Masked suspect hurls firebomb at New Jersey synagogue

Police search for attacker after suspected hate crime against Temple Ner Tamid; no injuries or damage caused by late-night incident

Luke Tress is a JTA reporter and a former editor and reporter in New York for The Times of Israel.

Surveillance footage shows a masked man hurling a Molotov cocktail at Temple Ner Tamid in New Jersey on January 29, 2023. (Bloomfield Police Department)
Surveillance footage shows a masked man hurling a Molotov cocktail at Temple Ner Tamid in New Jersey on January 29, 2023. (Bloomfield Police Department)

An attacker hurled a firebomb at a synagogue in New Jersey early Sunday morning, police said, as US Jewish communities continue to grapple with surging antisemitism and anti-Jewish hate crimes.

Temple Ner Tamid’s security cameras recorded the suspect approaching the synagogue at 3:19 a.m. The man lit a molotov cocktail, threw it at the building’s door, and fled down the driveway.

The bottle broke on impact but did not cause damage to the synagogue, said the town of Bloomfield’s police department, adding that the suspect appears to be a white male.

Police responded to a report of damage at the synagogue later Sunday morning and are classifying the attack as a bias incident and attempted arson.

Images from the surveillance camera showed a masked man dressed in black with what appears to be a skull and crossbones on his shirt.

The synagogue said the fire went out on impact, there was no visible damage to the building, and the door remained secure. Synagogue staff and security found the bottle when they arrived on Sunday morning.

Ner Tamid canceled activities on Sunday and said there will likely be a heightened police presence at the synagogue in the coming days.

“We have and will continue to do everything in our power to keep our community safe. Everything worked as it should. Our cameras recorded the incident and our shatter-resistant doors held,” Rabbi Marc Katz said in a statement.

“There is hate everywhere, and hate wins when we let it penetrate. When the weight of this grows too heavy, I remind my congregation that every day, despite what is happening, in Jewish communities around the world, babies are named, children are educated, people are married. Our religious traditions continue,” Katz said.

Ner Tamid is a Reform congregation that offers religious classes to children from kindergarten to the 6th grade.

Bloomfield is in Essex County, around 30 minutes by car west of Manhattan.

The Jewish Federation of Greater MetroWest, New Jersey, said its security officer was working to address the incident with local law enforcement, Homeland Security and other Jewish security groups.

The Anti-Defamation League, the Jewish Federation of Northern New Jersey, the American Jewish Committee and two Jewish community security groups issued a joint statement condemning the attack.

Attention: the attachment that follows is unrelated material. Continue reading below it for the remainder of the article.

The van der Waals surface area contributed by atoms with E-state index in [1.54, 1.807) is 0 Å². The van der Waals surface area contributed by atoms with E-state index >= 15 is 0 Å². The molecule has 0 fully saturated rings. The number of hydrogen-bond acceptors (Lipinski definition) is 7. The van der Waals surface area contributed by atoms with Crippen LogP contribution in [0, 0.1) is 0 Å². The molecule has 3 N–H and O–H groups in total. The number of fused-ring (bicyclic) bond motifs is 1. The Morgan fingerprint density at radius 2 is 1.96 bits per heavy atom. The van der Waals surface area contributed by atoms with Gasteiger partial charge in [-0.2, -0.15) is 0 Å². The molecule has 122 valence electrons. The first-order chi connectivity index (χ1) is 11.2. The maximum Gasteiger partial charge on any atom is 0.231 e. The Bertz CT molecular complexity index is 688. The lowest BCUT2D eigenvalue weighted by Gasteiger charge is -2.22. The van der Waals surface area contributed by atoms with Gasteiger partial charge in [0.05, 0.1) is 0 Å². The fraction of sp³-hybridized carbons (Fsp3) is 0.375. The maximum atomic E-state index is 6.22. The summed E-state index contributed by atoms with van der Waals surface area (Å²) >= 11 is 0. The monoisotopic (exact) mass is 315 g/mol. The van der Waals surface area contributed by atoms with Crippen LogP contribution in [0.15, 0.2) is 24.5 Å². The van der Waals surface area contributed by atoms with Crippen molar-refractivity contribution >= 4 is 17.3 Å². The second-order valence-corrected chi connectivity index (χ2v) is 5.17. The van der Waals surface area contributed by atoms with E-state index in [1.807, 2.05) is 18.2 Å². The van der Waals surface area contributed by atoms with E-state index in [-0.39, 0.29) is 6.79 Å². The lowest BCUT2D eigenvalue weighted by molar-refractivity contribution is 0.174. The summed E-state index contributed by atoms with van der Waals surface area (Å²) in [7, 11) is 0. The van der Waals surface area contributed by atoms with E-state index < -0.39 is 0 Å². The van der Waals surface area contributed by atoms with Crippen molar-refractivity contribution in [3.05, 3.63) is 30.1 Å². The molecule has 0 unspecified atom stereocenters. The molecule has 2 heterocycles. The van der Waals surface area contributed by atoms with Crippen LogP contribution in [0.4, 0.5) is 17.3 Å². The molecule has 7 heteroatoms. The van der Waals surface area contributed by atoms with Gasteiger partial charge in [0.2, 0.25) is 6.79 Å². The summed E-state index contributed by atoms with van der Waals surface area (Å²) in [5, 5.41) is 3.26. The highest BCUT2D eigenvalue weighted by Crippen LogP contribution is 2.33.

The statement said there were no known additional threats.

The Israeli consulate in New York said it stands “with Jewish communities from NJ to Jerusalem in the face of antisemitic violence and intimidation.”

State officials also said there was a Saturday attack against a church in central New Jersey.

New Jersey Attorney General Matthew J. Platkin said, “We are cognizant of the fact that these attacks have occurred while violence continues to erupt in Israel, and while our own nation reckons with violence at home.”

New Jersey Governor Phil Murphy said, “There is no place for violence or hate in New Jersey and I strongly condemn these acts.”

The ADL documented 370 antisemitic incidents in New Jersey in 2021, the most recent year for which figures are available and the highest number ever recorded.

Police stationed outside a synagogue after threats to the Jewish community, in New York City, November 4, 2022. (Luke Tress/ Times of Israel)

The ADL recorded 2,717 antisemitic incidents across the US in 2021, a 34% increase from the previous year, and the highest since it began tracking in 1979.

In November, a New Jersey man with extremist Islamist views threatened synagogues, causing the FBI to issue a sweeping warning to the state’s Jewish communities.

Weeks later, law enforcement in New York City arrested two men and seized weapons after they threatened to “shoot up a synagogue.”

In April, a New Jersey man allegedly went on a violent attack spree targeting Orthodox Jews in the town of Lakewood, causing serious injuries to four.

The suspect has been charged with federal hate crimes and faces a maximum term of life in prison.

In 2019, antisemitic attackers shot dead three people at a kosher supermarket in Jersey City.

In New York City, there were over 250 antisemitic hate crimes reported to authorities last year, marking a steep rise in incidents targeting Jews over the past two years, according to police data.

In some recent incidents in New York City, a man damaged a Staten Island synagogue in a suspected hate crime, a teenage girl was accosted on a street in Brooklyn, and two Jewish boys were attacked on a street, also in Brooklyn.

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